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The time difference a third time - ASHARQ AL-AWSAT English Archive
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On the 9th of February 2011, I wrote an article entitled “Egypt…the time difference” before the fall of the Mubarak regime. In summary, I argued that the Egyptian regime had been three days late, with all its decisions and responses coming after the masses had raised the ceiling of demands. Indeed I have written about the “time difference” in the Arab world over and over again, so why return to this topic again?

To this day our states are suffering from a timing issue. Nothing is completed on schedule, and steps are always taken after it’s too late. Furthermore, these steps have no real value because the ceiling of demands has increased, whether in revolutionary cases or uprisings, or when matters worsen in otherwise normal conditions, such as crises in the economy, security or otherwise. If today we reviewed the situation of countries plagued by the political earthquake, we would find that they all strangely suffer a timing problem, demonstrating their lack of vision and inability.

The simplest example is what the “The Seattle Times” recently published about conversations between the former Egyptian President Hosni Mubarak and former U.S. Secretary of State Condoleezza Rice. According to the newspaper, Rice met with Mubarak in 2005 before she delivered a speech about the need for Egypt to lead democratic change in the Arab world. At the time she told Mubarak that if he did not undertake change then the Egyptians would take to the streets, and Mubarak responded to Rice saying: “Give whatever speech you want because you don’t know the Arab people. They need a tough hand, a strong hand and the only thing standing between the extremist and my people is me”.

Of course what happened in 2011 was that the Egyptians took to the streets and toppled Mubarak, who did not feel the day the earth was shaking under his feet, despite all the indications, even a few days before he was overthrown! This is what happened in Tunisia with Ben Ali, and today the same thing is being repeated in Yemen, Syria and Libya.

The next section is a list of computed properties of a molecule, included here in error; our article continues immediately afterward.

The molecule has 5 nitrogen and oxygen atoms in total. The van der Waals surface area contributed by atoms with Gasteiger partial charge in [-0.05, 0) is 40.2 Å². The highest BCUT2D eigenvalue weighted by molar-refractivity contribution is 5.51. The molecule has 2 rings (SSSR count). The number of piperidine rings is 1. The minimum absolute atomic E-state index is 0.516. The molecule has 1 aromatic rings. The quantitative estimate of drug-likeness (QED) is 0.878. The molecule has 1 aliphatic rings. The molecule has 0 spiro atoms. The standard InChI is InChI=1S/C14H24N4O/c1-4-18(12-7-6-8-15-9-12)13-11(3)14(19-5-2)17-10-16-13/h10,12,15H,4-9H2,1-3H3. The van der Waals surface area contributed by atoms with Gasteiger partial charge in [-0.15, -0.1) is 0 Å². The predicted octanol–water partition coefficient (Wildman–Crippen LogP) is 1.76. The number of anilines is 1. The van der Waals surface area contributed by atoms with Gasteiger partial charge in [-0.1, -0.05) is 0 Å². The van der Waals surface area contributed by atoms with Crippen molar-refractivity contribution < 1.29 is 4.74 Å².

The Yemeni President speaks today about respect for the constitution and legitimacy, after spending nearly three decades ruling above the constitution and legitimacy, and placing his country’s military and security institutions in the hands of his sons. In Libya, Gaddafi is now negotiating with the French after destroying Libya, and after insulting France and its President. After living in hiding in a basement, he is now back negotiating, having missed all previous opportunities, after all the murder and destruction, and only now his regime is on the verge of collapse.

The same thing is taking place in Syria. I previously launched an attack on the Syrian regime’s media on the 24th of March, when I wrote an article entitled “My advice for Friday: Do not kill!” Today, after all this time, and after the deaths of more than 1,400 Syrians, and thousands more detained, we find the Damascus regime launching a national dialogue led by Vice President Farouk al-Shara. This aims to set the agenda for another dialogue, developing the framework of ideas for a new constitution, which will be studied by another committee, which will create further committees, and so on. Meanwhile, the Syrian masses continue to chant “leave”!

The Arab timing crisis is alarming, and is a prominent feature of the regimes that are experiencing the political earthquake in our region, and likewise the Arab countries that are facing mere difficulties and demands. No one seems to recognize the usefulness of what they learned at a small age, namely: “do not postpone today’s work until tomorrow!”

Tariq Alhomayed

Tariq Alhomayed

Tariq Alhomayed is the former editor-in-chief of Asharq Al-Awsat. Mr. Alhomyed has been a guest analyst and commentator on numerous news and current affair programs, and during his distinguished career has held numerous positions at Asharq Al-Awsat, amongst other newspapers. Notably, he was the first journalist to interview Osama Bin Ladin's mother. Mr. Alhomayed holds a bachelor's degree in media studies from King Abdul Aziz University in Jeddah. He is based in London.

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